Hi, no there isn’t a video but here are some guidelines.

  1. Use a different global variable to control the steps of each click and drag action. Increment the variable in every step so that your translators know when to fire (when it is their turn)
  2. Any time you can use local variables. Local variables are pretty disposable and you don’t have to worry as much about name collisions. Of course you need global variables for anything that needs to remain static or change between iterations or needs to be shared with other translatos.
  3. Some times it is good to use a single global variable for a delayed action and then simply increase the delay of it for each step. First step with 0 delay and each step (each translator) adds to the delay, for instance by another 20ms. Then at the end, set it back to 0
  4. Keep your sequences ordered. I usually put translators between them that do nothing but simply have a title or separator so that you can visually see which ones belong together.
  5. This tutorial shows a structure I use for most of my projects (except demo projects) that helps me keep track of my global variables.

Steve Caldwell
Bome Customer Care


Also available for paid consulting services: bome@sniz.biz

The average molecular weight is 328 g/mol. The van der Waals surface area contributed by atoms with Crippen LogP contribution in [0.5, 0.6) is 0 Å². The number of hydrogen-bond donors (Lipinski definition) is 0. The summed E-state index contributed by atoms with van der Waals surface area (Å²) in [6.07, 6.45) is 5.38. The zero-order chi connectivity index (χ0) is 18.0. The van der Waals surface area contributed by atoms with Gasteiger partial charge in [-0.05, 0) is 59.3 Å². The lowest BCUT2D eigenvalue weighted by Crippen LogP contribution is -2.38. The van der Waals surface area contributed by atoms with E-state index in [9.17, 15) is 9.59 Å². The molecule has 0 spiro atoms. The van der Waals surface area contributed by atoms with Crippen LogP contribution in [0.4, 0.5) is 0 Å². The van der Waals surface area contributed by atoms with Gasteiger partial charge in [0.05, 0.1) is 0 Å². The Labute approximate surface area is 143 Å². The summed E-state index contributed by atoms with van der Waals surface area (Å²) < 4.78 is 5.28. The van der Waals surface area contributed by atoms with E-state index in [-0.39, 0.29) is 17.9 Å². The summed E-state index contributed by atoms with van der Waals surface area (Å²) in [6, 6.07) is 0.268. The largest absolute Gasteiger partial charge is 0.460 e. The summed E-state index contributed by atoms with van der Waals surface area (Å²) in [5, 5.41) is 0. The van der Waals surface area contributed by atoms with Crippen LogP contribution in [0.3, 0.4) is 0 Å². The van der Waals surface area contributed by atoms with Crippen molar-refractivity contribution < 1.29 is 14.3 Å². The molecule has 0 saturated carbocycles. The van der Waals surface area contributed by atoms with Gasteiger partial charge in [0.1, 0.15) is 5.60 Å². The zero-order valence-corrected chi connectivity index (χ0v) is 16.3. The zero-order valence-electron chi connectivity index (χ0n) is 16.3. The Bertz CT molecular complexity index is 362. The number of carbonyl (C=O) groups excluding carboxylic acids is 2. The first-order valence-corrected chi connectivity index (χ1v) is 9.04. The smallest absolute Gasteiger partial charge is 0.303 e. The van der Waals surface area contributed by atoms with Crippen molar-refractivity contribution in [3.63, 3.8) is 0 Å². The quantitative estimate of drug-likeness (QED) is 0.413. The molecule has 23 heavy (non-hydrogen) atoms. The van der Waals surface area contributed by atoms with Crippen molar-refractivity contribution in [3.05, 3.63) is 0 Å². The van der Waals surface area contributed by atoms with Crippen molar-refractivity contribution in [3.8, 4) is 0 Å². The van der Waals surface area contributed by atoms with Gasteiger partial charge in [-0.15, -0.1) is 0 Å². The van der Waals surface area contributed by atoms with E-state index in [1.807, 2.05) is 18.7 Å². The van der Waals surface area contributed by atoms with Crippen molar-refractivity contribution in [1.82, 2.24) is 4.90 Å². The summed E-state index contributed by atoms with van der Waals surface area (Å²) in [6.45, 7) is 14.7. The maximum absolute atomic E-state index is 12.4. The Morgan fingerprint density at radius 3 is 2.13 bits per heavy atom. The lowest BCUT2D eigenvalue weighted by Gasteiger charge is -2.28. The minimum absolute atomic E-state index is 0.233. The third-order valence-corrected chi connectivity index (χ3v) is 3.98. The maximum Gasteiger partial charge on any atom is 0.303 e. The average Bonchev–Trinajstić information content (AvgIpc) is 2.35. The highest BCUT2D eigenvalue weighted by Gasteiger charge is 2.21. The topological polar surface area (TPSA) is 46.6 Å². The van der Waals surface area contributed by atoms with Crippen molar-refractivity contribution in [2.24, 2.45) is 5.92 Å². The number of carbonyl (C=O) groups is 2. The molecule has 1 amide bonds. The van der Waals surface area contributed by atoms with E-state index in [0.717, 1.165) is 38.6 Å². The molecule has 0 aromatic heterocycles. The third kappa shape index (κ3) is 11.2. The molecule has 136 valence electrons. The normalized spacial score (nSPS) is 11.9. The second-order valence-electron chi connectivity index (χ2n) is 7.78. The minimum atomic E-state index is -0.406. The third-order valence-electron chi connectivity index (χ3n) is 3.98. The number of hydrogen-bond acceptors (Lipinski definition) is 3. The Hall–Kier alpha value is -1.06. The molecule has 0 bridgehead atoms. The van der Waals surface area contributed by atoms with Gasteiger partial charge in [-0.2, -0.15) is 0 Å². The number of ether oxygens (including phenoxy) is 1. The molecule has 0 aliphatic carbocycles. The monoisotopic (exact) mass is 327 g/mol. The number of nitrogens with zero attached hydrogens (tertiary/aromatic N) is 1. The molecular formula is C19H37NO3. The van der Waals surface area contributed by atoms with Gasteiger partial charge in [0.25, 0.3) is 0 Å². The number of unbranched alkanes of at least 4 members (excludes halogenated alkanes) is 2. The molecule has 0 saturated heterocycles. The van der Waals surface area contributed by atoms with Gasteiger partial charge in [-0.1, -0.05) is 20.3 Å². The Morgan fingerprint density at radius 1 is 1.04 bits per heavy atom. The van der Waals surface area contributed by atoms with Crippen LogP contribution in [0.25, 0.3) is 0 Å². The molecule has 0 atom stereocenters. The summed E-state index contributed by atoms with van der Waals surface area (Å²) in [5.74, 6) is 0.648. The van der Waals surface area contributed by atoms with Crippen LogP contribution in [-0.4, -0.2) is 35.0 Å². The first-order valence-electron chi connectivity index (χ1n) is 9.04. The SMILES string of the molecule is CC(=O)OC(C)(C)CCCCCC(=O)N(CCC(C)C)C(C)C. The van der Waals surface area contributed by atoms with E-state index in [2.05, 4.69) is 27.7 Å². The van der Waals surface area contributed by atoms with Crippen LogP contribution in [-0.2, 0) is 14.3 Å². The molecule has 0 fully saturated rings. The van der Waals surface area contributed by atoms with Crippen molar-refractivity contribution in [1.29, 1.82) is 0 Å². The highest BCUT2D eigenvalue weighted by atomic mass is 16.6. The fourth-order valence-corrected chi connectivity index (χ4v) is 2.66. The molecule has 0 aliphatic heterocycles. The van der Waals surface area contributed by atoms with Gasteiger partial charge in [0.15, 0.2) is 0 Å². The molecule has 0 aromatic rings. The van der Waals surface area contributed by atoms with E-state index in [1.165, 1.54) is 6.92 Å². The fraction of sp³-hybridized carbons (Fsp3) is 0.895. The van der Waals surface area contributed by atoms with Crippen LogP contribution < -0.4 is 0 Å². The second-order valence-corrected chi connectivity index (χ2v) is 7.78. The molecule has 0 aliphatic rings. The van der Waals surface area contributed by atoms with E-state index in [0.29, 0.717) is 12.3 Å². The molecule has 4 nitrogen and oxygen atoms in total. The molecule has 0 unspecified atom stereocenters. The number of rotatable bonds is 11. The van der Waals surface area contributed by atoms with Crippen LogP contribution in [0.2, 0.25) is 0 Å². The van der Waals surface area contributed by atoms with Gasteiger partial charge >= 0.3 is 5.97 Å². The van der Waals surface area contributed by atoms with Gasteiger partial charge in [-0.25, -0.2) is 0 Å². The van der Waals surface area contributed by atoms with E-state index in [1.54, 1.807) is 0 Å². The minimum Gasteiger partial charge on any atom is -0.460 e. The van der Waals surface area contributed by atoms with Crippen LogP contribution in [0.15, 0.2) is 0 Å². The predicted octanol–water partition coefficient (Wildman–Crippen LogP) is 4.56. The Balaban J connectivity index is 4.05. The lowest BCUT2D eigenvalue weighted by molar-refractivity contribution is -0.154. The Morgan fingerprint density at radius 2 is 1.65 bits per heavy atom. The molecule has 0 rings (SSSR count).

1 Like

All useful information Thanks!

Question to your #1: In the case of this template, there seems to be only 1 Global variable “ga”.

So I wouldn’t need to change that Global variable between multiples of this preset template in the same project, only use differing Global variables in other translator sequences that include more than 1 Global Variable.

OR

Should I alter this preset template with a different Global Variable in place “ga” with every individual copied instance?

Since you will only be moving one knob at a time and the global variable “ga” indicates when the mouse movement is busy, you can use it for all of your translators. Just don’t try to move more than one knob at a time as the mouse will get quite confused on what it should be doing since each knob will be pointing to a different mouse location.

Steve Caldwell
Bome Customer Care


Also available for paid consulting services: bome@sniz.biz